New Historian

Tomb of the Maccabees Found, Maybe

painting of the Maccabees rebellion by Wojciech Stattler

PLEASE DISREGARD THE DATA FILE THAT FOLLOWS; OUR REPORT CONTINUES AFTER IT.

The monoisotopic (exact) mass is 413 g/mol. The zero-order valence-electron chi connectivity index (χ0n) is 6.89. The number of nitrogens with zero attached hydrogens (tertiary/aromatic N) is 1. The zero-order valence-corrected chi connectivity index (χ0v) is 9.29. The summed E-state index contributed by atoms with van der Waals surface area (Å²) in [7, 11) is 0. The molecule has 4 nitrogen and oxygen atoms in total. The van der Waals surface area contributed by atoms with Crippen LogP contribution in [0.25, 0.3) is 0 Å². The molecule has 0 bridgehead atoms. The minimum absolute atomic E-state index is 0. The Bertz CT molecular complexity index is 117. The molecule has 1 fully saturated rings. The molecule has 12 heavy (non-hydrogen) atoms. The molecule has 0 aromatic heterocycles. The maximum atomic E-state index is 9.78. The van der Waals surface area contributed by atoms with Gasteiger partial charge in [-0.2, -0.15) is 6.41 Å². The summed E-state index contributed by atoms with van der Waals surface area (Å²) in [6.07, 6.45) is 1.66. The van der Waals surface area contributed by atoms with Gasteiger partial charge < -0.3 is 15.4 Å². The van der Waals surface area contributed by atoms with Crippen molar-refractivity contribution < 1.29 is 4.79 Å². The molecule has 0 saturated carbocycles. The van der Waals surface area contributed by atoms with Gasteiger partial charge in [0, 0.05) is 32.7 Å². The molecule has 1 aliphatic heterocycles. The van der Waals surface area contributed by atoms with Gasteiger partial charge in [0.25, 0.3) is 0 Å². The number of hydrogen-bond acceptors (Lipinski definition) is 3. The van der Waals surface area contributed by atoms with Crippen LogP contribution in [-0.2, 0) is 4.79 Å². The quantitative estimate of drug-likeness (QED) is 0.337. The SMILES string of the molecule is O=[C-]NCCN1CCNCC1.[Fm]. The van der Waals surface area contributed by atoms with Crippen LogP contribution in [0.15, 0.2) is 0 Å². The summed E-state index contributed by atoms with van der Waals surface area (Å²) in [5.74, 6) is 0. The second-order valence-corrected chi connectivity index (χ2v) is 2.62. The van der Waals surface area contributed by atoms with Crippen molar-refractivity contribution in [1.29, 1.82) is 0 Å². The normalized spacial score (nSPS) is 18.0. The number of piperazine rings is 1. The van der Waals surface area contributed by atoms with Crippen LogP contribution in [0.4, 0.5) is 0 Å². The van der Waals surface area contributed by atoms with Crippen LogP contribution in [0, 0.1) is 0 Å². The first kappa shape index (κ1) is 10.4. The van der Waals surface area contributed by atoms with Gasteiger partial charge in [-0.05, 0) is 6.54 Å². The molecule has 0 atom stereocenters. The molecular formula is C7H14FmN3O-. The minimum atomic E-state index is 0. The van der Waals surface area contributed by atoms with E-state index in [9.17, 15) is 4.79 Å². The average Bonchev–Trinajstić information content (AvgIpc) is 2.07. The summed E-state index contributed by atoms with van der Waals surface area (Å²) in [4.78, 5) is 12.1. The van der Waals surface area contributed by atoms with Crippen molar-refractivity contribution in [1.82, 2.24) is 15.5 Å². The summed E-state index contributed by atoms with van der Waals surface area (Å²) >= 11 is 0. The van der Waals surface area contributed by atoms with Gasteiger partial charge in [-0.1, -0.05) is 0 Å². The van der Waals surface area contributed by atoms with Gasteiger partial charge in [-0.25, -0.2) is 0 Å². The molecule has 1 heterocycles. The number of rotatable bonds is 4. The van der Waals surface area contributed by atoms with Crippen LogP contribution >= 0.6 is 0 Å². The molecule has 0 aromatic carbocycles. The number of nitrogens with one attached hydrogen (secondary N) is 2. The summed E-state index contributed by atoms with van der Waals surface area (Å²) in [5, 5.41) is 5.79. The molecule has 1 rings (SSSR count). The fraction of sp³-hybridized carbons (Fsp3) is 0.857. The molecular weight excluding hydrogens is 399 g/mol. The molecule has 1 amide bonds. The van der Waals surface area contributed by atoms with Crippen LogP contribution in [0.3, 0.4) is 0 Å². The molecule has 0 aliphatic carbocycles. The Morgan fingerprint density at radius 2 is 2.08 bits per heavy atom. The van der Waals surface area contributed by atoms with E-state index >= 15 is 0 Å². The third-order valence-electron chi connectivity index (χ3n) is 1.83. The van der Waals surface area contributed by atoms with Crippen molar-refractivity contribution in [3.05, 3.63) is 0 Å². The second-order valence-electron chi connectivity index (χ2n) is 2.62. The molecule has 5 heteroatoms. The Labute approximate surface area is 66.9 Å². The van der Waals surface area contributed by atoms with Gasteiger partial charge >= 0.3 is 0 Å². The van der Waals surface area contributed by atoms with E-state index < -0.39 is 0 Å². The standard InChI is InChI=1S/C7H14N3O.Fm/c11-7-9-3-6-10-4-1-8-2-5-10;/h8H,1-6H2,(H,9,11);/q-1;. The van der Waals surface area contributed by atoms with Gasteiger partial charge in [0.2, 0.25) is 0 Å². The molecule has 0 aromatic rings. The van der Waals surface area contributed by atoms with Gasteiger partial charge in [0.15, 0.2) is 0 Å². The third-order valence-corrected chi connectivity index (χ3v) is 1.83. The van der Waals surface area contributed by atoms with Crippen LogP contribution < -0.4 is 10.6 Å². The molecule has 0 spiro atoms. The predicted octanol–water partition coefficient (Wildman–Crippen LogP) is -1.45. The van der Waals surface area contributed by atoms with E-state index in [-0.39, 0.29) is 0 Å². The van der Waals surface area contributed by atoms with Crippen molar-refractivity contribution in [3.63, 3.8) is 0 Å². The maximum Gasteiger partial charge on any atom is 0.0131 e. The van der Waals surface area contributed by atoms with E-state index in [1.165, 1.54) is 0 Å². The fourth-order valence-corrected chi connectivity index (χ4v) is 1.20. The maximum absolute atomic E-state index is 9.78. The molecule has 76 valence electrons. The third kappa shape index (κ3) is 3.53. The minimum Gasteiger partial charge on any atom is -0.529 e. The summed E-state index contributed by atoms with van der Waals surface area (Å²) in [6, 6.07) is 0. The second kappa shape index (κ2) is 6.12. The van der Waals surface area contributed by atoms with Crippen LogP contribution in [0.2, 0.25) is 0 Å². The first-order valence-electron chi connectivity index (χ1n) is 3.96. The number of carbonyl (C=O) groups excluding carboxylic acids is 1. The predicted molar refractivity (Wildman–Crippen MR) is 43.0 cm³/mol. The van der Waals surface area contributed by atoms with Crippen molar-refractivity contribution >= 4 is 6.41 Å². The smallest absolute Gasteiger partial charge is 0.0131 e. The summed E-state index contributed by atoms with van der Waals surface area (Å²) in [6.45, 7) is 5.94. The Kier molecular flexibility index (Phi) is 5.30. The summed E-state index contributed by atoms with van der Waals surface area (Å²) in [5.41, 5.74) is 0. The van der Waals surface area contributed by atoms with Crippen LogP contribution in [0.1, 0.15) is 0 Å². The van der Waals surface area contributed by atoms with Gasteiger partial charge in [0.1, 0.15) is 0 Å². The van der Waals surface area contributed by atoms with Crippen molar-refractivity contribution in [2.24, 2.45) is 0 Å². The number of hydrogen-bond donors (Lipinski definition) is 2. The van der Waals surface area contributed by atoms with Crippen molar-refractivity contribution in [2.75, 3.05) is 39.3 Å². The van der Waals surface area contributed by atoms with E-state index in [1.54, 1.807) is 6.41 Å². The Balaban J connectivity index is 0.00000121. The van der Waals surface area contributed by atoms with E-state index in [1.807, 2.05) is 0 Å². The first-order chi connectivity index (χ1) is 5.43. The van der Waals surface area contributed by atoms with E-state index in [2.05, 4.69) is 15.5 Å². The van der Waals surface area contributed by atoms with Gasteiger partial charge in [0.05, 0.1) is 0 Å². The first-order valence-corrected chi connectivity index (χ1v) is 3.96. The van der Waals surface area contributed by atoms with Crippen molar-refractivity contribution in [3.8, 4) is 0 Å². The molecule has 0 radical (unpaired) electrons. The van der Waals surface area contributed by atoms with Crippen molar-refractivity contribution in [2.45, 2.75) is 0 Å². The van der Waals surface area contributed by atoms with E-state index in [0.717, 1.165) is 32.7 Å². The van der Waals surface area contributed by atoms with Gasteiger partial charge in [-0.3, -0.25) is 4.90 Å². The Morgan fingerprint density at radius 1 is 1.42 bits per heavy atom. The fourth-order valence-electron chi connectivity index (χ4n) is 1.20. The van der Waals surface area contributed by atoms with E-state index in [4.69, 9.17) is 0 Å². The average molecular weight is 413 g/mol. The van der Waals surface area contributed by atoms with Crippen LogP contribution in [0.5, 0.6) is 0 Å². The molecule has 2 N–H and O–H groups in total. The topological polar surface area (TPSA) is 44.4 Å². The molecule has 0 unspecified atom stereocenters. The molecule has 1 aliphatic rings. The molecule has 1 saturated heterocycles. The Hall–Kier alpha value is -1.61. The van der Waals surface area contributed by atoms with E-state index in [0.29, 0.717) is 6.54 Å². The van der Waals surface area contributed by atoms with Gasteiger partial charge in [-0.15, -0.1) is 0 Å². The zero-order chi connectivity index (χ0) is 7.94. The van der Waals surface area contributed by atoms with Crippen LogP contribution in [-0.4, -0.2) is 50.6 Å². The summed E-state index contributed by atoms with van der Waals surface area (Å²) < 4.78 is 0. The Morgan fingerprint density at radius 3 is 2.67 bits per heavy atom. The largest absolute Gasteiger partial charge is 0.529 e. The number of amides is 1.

<![CDATA[Israeli archaeologists excavating a site near the town of Modi’in, near Jerusalem, believe it may be the Tomb of the Maccabees, a family of orthodox Jewish rebels who led an uprising against the Greek rulers of Judea, overthrew them, and cleared the throne for the Hasmonean dynasty that ruled between 164 BCE and 63 BCE, according to UPI. The Maccabees – the father Mattathias and his five sons – are considered martyrs both by Jews and Christians and their act of rededication of the Second Temple is celebrated on Hanukkah. Their story is told in Jewish and Christian texts as well as in Roman historical records. The search for the Tomb began in the late nineteenth century and there are two other sites that to this day are being honoured by Israelis as the Tomb of the Maccabees although no scientific evidence has ever been found in support of this belief. One of these sites is near a village in the West Bank and was picked as the site of the tomb by a Western explorer in 1888 because the local Arab community called the area “the graves of the Jews,” CTV News writes. The explorer also apparently thought that the name of the village, Midya, sounded very similar to Modi’in, which according to historical texts is the place where the Maccabees were buried. Nowadays, Hanukkah is celebrated at the site and there are road signs saying these are the graves of the Maccabees. Another site, which was named the tomb of Mattathias by the explorer who discovered it, is actually an Arab tomb, a small domed structure that has been marked by a tombstone with Jewish inscriptions claiming it is indeed the burial mound of the elder Maccabee. Religious ceremonies are held there despite a lack of evidence confirming the identity of its occupant. The site that researchers from the Israeli Antiquities Authority are excavating at the moment is also not newly discovered. In fact, it was examined back in the 1880s by a French archaeologist, Charles Clermont-Ganneau. He found a Byzantine Christian cross woven into the pattern of the tomb’s mosaic floor. The site, called Horbat Ha-Gardi, fits historical descriptions of the Tomb of the Maccabees, UPI reports, but Clermont-Ganneau himself rejected this idea, concluding that it was more likely a Christian construction because of the presence of images of the cross. Soon after Clermont-Ganneau made his discovery, the site was abandoned and remained so until just recently. In a statement released by the IAA, the researchers, led by archaeologist Amit Reem, describe the tomb as an imposing stone structure, overlooking the sea and possibly “covered in a kind of pyramids.” Reem and colleagues, however, are cautious when it comes to conclusions, suggesting that the tomb may actually be a monument to the Maccabees that was built near their original burial site at a later time, possibly by the early Christians living in the region. The evidence is still scarce, the team told the media, and a lot of further work will need to be done before any specific conclusions are drawn. ]]>

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